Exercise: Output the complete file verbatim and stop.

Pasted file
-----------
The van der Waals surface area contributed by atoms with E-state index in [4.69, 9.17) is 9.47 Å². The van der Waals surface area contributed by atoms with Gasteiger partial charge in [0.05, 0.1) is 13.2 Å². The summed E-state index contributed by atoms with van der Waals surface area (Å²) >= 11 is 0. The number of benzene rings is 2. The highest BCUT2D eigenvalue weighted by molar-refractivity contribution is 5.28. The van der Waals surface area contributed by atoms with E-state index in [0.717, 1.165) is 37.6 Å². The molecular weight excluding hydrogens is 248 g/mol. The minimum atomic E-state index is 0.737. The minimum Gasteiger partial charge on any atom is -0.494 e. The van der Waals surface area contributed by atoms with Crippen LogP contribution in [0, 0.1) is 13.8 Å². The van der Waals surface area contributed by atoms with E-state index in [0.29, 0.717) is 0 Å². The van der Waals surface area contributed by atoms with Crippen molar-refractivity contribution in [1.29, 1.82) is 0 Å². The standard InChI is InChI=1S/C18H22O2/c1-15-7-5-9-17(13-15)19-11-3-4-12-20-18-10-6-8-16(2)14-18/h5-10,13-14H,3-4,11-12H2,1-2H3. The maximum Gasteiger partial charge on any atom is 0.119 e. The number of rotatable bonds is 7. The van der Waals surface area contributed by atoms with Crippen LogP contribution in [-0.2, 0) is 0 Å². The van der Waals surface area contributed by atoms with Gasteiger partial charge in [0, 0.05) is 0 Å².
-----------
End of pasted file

The van der Waals surface area contributed by atoms with E-state index in [4.69, 9.17) is 9.47 Å². The van der Waals surface area contributed by atoms with Gasteiger partial charge in [0.05, 0.1) is 13.2 Å². The summed E-state index contributed by atoms with van der Waals surface area (Å²) >= 11 is 0. The number of benzene rings is 2. The highest BCUT2D eigenvalue weighted by molar-refractivity contribution is 5.28. The van der Waals surface area contributed by atoms with E-state index in [0.717, 1.165) is 37.6 Å². The molecular weight excluding hydrogens is 248 g/mol. The minimum atomic E-state index is 0.737. The minimum Gasteiger partial charge on any atom is -0.494 e. The van der Waals surface area contributed by atoms with Crippen LogP contribution in [0, 0.1) is 13.8 Å². The van der Waals surface area contributed by atoms with E-state index in [0.29, 0.717) is 0 Å². The van der Waals surface area contributed by atoms with Crippen molar-refractivity contribution in [1.29, 1.82) is 0 Å². The standard InChI is InChI=1S/C18H22O2/c1-15-7-5-9-17(13-15)19-11-3-4-12-20-18-10-6-8-16(2)14-18/h5-10,13-14H,3-4,11-12H2,1-2H3. The maximum Gasteiger partial charge on any atom is 0.119 e. The number of rotatable bonds is 7. The van der Waals surface area contributed by atoms with Crippen LogP contribution in [-0.2, 0) is 0 Å². The van der Waals surface area contributed by atoms with Gasteiger partial charge in [0, 0.05) is 0 Å².